Every year at about this time I review AHRMM’s annual supply chain management survey and I’m always amazed at how far supply chain professionals have come in upping their salaries, benefits, and attaining perks, incentives and bonuses that were unheard of just a few years ago.
Yet, over the last few years I have been disappointed over the slow growth in the responsibilities and buying influence reported by this same survey. By way of example, the AHRMM survey reports that only 17.7% of central supply department’s report to MMs, 38% of materials management departments aren’t involved in contract management, and 62.4% of the respondents say they aren’t even responsible for value analysis at their healthcare facility. And a big surprise to me was that 88.6% say they aren’t in charge of their hospital’s laundry/linen services, which I consider a core function of material management.
Rather than bore you with more statistics, let me get to my point. When the concept of healthcare material management was first introduced in the 1970s the thesis was the MMs should be in charge of “anything that moves and isn’t alive”, as Charles E. Housley, healthcare supply chain guru, so aptly described it.
The thinking was that one person would be accountable, answerable and knowledgeable for the second largest expense for his or her healthcare organization. They would have ultimate control over all things related to a healthcare organization’s supply chain and then savings would naturally and easily cascade from this vertical supply chain organizational structure.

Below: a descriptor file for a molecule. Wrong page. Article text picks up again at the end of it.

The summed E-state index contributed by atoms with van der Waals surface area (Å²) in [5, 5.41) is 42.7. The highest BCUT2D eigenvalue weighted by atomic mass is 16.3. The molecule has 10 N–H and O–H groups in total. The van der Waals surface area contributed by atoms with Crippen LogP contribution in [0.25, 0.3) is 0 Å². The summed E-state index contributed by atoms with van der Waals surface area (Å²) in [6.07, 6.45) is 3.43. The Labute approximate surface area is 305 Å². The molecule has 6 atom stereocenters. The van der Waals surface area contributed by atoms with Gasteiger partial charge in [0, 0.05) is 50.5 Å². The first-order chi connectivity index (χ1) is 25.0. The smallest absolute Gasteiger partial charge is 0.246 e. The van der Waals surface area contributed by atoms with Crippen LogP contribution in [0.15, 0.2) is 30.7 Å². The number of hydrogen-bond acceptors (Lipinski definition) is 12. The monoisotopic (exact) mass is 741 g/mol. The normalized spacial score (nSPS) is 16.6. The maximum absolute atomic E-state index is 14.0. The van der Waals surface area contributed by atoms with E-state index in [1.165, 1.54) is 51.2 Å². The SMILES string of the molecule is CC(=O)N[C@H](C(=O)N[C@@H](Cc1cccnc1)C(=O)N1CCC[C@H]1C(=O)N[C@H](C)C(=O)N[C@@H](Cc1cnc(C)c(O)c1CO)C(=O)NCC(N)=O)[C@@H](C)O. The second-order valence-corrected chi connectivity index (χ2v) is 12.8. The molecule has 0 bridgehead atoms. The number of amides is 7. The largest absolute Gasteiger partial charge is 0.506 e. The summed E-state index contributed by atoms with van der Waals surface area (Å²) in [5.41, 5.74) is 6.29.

Somehow, based on the results of AHRMM’s latest annual survey, we have moved, as an industry, away from this basic material management tenet over the last 41 years, or maybe we never got this concept right in the first place.
As we enter the third year of the new healthcare economy, where every dollar saved counts for five dollars in revenues, I would strongly suggest that you read Chuck E. Housley’s classic and timeless book “Material Management” circa 1978 (it can be found by Googling his name on the World Wide Web). This is one way that you can truly understand this powerful, and apparently underutilized management technique, that if applied consistently and religiously will drive all unnecessary and unwanted cost out of a healthcare organization’s supply streams.